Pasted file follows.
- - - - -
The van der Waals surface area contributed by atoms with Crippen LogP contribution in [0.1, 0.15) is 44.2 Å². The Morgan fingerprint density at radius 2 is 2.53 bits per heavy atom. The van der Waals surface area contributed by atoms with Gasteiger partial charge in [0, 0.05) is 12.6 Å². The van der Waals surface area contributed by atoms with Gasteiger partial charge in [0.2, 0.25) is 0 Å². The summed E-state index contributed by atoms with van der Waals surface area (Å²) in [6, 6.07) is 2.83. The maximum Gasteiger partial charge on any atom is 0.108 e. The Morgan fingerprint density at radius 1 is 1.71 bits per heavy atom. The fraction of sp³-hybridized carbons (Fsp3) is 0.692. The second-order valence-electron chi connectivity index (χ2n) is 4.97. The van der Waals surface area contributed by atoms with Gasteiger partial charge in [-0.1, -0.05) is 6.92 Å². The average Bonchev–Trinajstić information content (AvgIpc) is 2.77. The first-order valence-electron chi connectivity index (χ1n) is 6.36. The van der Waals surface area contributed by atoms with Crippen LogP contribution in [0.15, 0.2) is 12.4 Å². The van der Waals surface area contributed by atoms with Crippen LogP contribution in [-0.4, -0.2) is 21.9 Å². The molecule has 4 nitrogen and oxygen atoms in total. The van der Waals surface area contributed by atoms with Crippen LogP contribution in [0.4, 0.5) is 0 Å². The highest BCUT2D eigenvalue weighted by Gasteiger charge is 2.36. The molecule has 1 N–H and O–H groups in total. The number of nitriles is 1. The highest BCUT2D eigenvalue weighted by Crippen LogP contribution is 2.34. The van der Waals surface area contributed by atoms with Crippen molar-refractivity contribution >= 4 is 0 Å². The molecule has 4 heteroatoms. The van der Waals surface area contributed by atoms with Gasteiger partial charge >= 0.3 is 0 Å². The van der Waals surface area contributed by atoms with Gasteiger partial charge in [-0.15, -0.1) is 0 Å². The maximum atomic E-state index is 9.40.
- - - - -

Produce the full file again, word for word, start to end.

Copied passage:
The van der Waals surface area contributed by atoms with Crippen LogP contribution in [0.1, 0.15) is 44.2 Å². The Morgan fingerprint density at radius 2 is 2.53 bits per heavy atom. The van der Waals surface area contributed by atoms with Gasteiger partial charge in [0, 0.05) is 12.6 Å². The van der Waals surface area contributed by atoms with Gasteiger partial charge in [0.2, 0.25) is 0 Å². The summed E-state index contributed by atoms with van der Waals surface area (Å²) in [6, 6.07) is 2.83. The maximum Gasteiger partial charge on any atom is 0.108 e. The Morgan fingerprint density at radius 1 is 1.71 bits per heavy atom. The fraction of sp³-hybridized carbons (Fsp3) is 0.692. The second-order valence-electron chi connectivity index (χ2n) is 4.97. The van der Waals surface area contributed by atoms with Gasteiger partial charge in [-0.1, -0.05) is 6.92 Å². The average Bonchev–Trinajstić information content (AvgIpc) is 2.77. The first-order valence-electron chi connectivity index (χ1n) is 6.36. The van der Waals surface area contributed by atoms with Crippen LogP contribution in [0.15, 0.2) is 12.4 Å². The van der Waals surface area contributed by atoms with Crippen LogP contribution in [-0.4, -0.2) is 21.9 Å². The molecule has 4 nitrogen and oxygen atoms in total. The van der Waals surface area contributed by atoms with Crippen LogP contribution in [0.4, 0.5) is 0 Å². The highest BCUT2D eigenvalue weighted by Gasteiger charge is 2.36. The molecule has 1 N–H and O–H groups in total. The number of nitriles is 1. The highest BCUT2D eigenvalue weighted by Crippen LogP contribution is 2.34. The van der Waals surface area contributed by atoms with Crippen molar-refractivity contribution >= 4 is 0 Å². The molecule has 4 heteroatoms. The van der Waals surface area contributed by atoms with Gasteiger partial charge >= 0.3 is 0 Å². The van der Waals surface area contributed by atoms with Gasteiger partial charge in [-0.15, -0.1) is 0 Å². The maximum atomic E-state index is 9.40.